How to spot fraud, predatory sales during Medicare open enrollment

MARSHALL GORBY\STAFF
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MARSHALL GORBY\STAFF

Scammers and high pressure sales tactics often appear as Medicare open enrollment season nears.

Every year open enrollment runs Oct. 15 to Dec. 7 and is a chance for people to shop for options and switch plans if desired.

But there are rules to what sales tactics that insurance agents can use. And scammers sometimes pose as officials to solicit personal information.

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Medicare recipients in recent years received new identification cards, said Chris Reeg, director of the Ohio Senior Health Insurance Information Program Director Agents.

“Most of the fraudsters don’t have that number yet so we’d like to keep it that way. Don’t give out your social security number, bank account information, any private information. Especially if someone reached out to you,” Reeg said.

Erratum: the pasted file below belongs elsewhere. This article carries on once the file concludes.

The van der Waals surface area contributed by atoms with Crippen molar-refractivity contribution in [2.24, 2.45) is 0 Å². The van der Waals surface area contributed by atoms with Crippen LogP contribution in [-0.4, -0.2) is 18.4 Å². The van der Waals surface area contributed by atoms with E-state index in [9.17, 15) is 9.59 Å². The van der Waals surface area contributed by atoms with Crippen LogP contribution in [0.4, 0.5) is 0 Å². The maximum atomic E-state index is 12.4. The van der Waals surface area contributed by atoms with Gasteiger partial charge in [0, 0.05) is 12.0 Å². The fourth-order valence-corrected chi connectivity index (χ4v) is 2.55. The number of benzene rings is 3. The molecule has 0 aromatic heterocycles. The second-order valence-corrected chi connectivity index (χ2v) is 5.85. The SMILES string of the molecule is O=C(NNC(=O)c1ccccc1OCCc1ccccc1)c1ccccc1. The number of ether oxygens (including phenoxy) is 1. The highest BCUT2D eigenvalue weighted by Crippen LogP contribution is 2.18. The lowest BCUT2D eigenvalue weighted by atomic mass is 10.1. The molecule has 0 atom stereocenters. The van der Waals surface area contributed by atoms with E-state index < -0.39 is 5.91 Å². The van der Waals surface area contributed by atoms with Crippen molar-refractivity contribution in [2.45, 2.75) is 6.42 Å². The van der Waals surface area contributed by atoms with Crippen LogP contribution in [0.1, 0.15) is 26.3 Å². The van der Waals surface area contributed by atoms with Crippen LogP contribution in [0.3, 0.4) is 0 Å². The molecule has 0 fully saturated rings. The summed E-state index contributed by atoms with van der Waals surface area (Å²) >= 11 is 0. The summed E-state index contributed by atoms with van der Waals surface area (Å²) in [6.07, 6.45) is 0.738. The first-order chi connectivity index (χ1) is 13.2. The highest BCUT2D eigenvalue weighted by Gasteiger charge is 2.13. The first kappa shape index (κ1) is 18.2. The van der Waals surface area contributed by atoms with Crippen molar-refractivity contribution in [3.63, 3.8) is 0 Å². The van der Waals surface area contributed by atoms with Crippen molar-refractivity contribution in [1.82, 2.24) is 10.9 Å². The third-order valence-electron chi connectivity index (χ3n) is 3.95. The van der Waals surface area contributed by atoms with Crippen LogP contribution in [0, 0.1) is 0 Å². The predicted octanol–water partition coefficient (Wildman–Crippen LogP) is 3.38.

Ohioans should be on alert for fake Medicare communications seeking personal information or money in exchange for any of the following: to help with enrollment, to schedule health services, to sign up for a Part D prescription drug plan or Medicare health plan coverage, and to provide a new Medicare card.

How to protect yourself:

  • Never give personal information, including Medicare, Social Security, bank account, and credit card numbers, to anyone who contacts you unsolicited by telephone, email, text, or in person, such as door-to-door sales.
  • Medicare will never call you to sell anything, visit your home, or enroll you over the phone unless you called first.
  • Medicare or Medicare health plans will only call and request personal information if you’re a plan member or you called and left a message.
  • Only give certain personal information to your doctors, insurance companies acting on your behalf, or trusted people in the community officially working with Medicare such as the department’s Ohio Senior Health Insurance Information Program .
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If you feel an insurance agent is using high-pressure, fraudulent, or dishonest sales practices, contact the department’s Fraud and Enforcement Division at 800-686-1527.

“If somebody calls you and they’re getting belligerent that you won’t give them your private information, hang up and report,” Reeg said.

Trained government workers not affiliated with any insurance company are available at 800-686-1578 to answer Medicare questions.